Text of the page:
Whose Land Is It, Anyway? Part 2

My focus in this series, Whose Land Is It, Anyway, is Israel and Palestine. However, I do not come to this concern as a blank slate. I have history, we all have history, some of which does not directly involve this holy and sacred land in the Middle East.

For me, there is other holy land, too–as a citizen of the United States, there is the land comprising the 50 states.  For people in other nations, they may well consider the land of their nation holy.

In fact, all land is holy, part of the divine Creation of which each of us is a part. Without the land of the earth to stand on we would not be.

Massasoit commons wikipedia org

Massasoit commons.wikipedia.org

The native people European explorers and settlers encountered in the Americas knew this truth in a deep and powerful way; it was a core belief on which they all lived. In fact, they rejected the idea than anyone could own land to the exclusion of others. The land belongs to all.

“What is this you call property? It cannot be the earth, for the land is our mother, nourishing all her children, beasts, birds, fish and all men. The woods, the streams, everything on it belongs to everybody and is for the use of all. How can one man say it belongs only to him?” -Massasoit (leader of the Wampanoag in what is now Rhode Island; despite this quotation, he did sell land to the settlers of Massachusetts Bay Colony to keep the peace)

Against this vision of common wealth, resources shared for the good of all, immigrants from other places arrived, many of them wanting to create a new life very different from their former ones, including the real possibility that they could finally own land on which to live and even work. No longer would only a few rich, often titled, persons own land, but everyone, or at least many, could own land, too.

westward expansions of US solpass org

solpass.org

There were inevitable clashes, the newcomers wanting what the natives already had, namely land, and the natives sensing a threat to their ability to continue to live in traditional ways. And as the numbers of immigrants swelled, so did the demand for the land.

What began on the east seaboard became inevitably a push all the way to the west coast, from Atlantic to Pacific. In between were many battles, even real wars, between the increasingly dominant power of the U.S. Government and a land-voracious society on the one side and increasingly desperate native tribes and leaders on the other.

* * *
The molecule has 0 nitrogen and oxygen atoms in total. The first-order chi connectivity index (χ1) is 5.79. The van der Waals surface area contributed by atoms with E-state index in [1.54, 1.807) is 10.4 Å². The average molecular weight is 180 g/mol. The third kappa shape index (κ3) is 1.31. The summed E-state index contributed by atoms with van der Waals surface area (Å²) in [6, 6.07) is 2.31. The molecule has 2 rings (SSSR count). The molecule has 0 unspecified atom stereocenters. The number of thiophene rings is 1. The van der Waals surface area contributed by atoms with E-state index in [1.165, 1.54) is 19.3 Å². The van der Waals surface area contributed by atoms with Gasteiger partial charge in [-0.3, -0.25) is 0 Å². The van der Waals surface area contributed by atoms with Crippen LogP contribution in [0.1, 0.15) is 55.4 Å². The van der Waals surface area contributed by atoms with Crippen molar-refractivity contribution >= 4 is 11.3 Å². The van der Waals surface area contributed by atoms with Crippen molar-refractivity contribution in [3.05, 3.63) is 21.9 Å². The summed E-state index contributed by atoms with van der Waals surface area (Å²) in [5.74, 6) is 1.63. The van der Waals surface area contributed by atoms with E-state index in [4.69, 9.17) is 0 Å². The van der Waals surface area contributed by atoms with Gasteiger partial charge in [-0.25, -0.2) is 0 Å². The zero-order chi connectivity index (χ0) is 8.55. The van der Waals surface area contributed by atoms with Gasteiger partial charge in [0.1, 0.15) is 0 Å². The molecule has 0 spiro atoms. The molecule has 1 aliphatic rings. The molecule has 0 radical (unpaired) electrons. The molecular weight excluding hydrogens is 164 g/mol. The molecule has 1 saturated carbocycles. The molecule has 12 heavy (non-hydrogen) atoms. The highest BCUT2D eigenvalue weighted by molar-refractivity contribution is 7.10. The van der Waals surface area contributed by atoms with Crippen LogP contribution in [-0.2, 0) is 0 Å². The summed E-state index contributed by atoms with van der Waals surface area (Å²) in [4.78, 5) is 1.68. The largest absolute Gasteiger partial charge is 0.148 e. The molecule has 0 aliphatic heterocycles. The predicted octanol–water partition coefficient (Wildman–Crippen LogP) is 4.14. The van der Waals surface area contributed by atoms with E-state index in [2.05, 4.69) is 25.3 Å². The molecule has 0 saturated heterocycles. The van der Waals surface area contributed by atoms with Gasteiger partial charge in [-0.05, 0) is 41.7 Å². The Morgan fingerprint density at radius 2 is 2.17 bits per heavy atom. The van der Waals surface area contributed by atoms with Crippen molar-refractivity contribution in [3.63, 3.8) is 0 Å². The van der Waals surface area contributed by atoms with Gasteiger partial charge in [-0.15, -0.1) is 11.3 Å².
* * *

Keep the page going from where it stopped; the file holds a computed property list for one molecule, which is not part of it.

American Exceptionalism 1872 painting by John Gust (after Thomas Hart Benton) cnn com

“Manifest Destiny” painting by in 1872 by John Gust (after Thomas Hart Benton) cnn.com

Manifest Destiny, the belief that not only could the United States conquer the entirety of land between the coasts but also was called to do so by divine Providence, became the rallying cry. This nation was understood to be ordained to take possession of all it could see between the Atlantic and the Pacific.

Land became the commodity and the native people who sat on it became the victims of an overwhelming power, forced to retreat on to reservations where they were told they could keep their native customs (of course, it is not easy to be a hunting and gathering people without large expanses of land).  Most of the time, the promises made to the natives were not kept, certainly when those promises got in the way of settlers claiming the land they wanted.

Today, Native Americans struggle to retain their identity, some still living on reservations and others integrating more into the wider society.

American Indian and Alaska Native Lands in the US one of many feathers com

oneofmanyfeathers.com

And the land? It is still here, more polluted in many cases, and much of it far more densely populated (as well as much still open space) and all of it is “owned” by someone–according to a U.S. Department of Agriculture Report in 2007, about 60 percent of the land in the United States is privately owned. The Federal Government owns 29 percent of the land base, mostly in the West. State and local governments own nearly 9 percent, and Indian trust land accounts for about 2 percent.

The natives never claimed to own it, but they did claim to live on it and from it. Many no longer live on reservations and are part of the majority society (even as many of them retain identities as native peoples). But the part on which they can live in community more as their ancient teachings guide them is very small.

Whose land is it, then?

The answer seems simple: those who control access to the land own the land.

And yet rarely, if ever, was a full and fair price paid to the natives. They may not have wanted to sell, but perhaps we could claim some moral high ground if we finally paid what we said it was worth.

I leave this very simple version of the story at this point, inviting the reader to reflect on the value of land and people, and how we are called to live in peace with all.

How can we find peace standing on holy, yet so often bloodied, ground?

 

 

 

 

 

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